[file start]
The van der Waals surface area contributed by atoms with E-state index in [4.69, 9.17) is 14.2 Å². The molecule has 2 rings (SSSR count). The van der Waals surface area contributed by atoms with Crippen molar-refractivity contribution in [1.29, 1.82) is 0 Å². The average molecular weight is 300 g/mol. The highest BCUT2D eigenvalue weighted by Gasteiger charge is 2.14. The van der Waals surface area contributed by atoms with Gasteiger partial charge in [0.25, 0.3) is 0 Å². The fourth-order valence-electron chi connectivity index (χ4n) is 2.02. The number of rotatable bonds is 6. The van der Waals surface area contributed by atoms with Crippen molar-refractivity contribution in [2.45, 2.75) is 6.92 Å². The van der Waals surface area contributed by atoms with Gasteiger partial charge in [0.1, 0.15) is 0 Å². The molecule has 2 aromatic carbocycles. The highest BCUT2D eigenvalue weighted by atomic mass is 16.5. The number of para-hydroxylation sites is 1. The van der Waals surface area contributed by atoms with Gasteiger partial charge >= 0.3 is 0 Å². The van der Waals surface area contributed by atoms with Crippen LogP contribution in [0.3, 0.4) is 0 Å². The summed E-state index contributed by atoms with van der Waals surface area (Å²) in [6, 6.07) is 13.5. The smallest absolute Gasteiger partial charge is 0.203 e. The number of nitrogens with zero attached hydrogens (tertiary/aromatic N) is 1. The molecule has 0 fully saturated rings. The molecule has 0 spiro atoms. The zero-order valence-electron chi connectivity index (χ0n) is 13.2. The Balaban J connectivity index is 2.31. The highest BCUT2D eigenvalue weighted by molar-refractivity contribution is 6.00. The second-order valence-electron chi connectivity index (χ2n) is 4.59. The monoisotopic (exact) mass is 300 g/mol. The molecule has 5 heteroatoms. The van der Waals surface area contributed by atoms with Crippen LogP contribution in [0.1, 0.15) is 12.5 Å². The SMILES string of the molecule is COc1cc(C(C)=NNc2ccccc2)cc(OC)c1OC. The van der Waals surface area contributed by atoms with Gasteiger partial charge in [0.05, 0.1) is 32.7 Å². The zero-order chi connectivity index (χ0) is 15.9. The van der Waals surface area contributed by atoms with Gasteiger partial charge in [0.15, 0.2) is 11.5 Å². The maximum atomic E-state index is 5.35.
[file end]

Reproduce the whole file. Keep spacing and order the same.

The van der Waals surface area contributed by atoms with E-state index in [4.69, 9.17) is 14.2 Å². The molecule has 2 rings (SSSR count). The van der Waals surface area contributed by atoms with Crippen molar-refractivity contribution in [1.29, 1.82) is 0 Å². The average molecular weight is 300 g/mol. The highest BCUT2D eigenvalue weighted by Gasteiger charge is 2.14. The van der Waals surface area contributed by atoms with Gasteiger partial charge in [0.25, 0.3) is 0 Å². The fourth-order valence-electron chi connectivity index (χ4n) is 2.02. The number of rotatable bonds is 6. The van der Waals surface area contributed by atoms with Crippen molar-refractivity contribution in [2.45, 2.75) is 6.92 Å². The van der Waals surface area contributed by atoms with Gasteiger partial charge in [0.1, 0.15) is 0 Å². The molecule has 2 aromatic carbocycles. The highest BCUT2D eigenvalue weighted by atomic mass is 16.5. The number of para-hydroxylation sites is 1. The van der Waals surface area contributed by atoms with Gasteiger partial charge >= 0.3 is 0 Å². The van der Waals surface area contributed by atoms with Crippen LogP contribution in [0.3, 0.4) is 0 Å². The summed E-state index contributed by atoms with van der Waals surface area (Å²) in [6, 6.07) is 13.5. The smallest absolute Gasteiger partial charge is 0.203 e. The number of nitrogens with zero attached hydrogens (tertiary/aromatic N) is 1. The molecule has 0 fully saturated rings. The molecule has 0 spiro atoms. The zero-order valence-electron chi connectivity index (χ0n) is 13.2. The Balaban J connectivity index is 2.31. The highest BCUT2D eigenvalue weighted by molar-refractivity contribution is 6.00. The second-order valence-electron chi connectivity index (χ2n) is 4.59. The monoisotopic (exact) mass is 300 g/mol. The molecule has 5 heteroatoms. The van der Waals surface area contributed by atoms with Crippen LogP contribution in [0.1, 0.15) is 12.5 Å². The SMILES string of the molecule is COc1cc(C(C)=NNc2ccccc2)cc(OC)c1OC. The van der Waals surface area contributed by atoms with Gasteiger partial charge in [0.05, 0.1) is 32.7 Å². The zero-order chi connectivity index (χ0) is 15.9. The van der Waals surface area contributed by atoms with Gasteiger partial charge in [0.15, 0.2) is 11.5 Å². The maximum atomic E-state index is 5.35.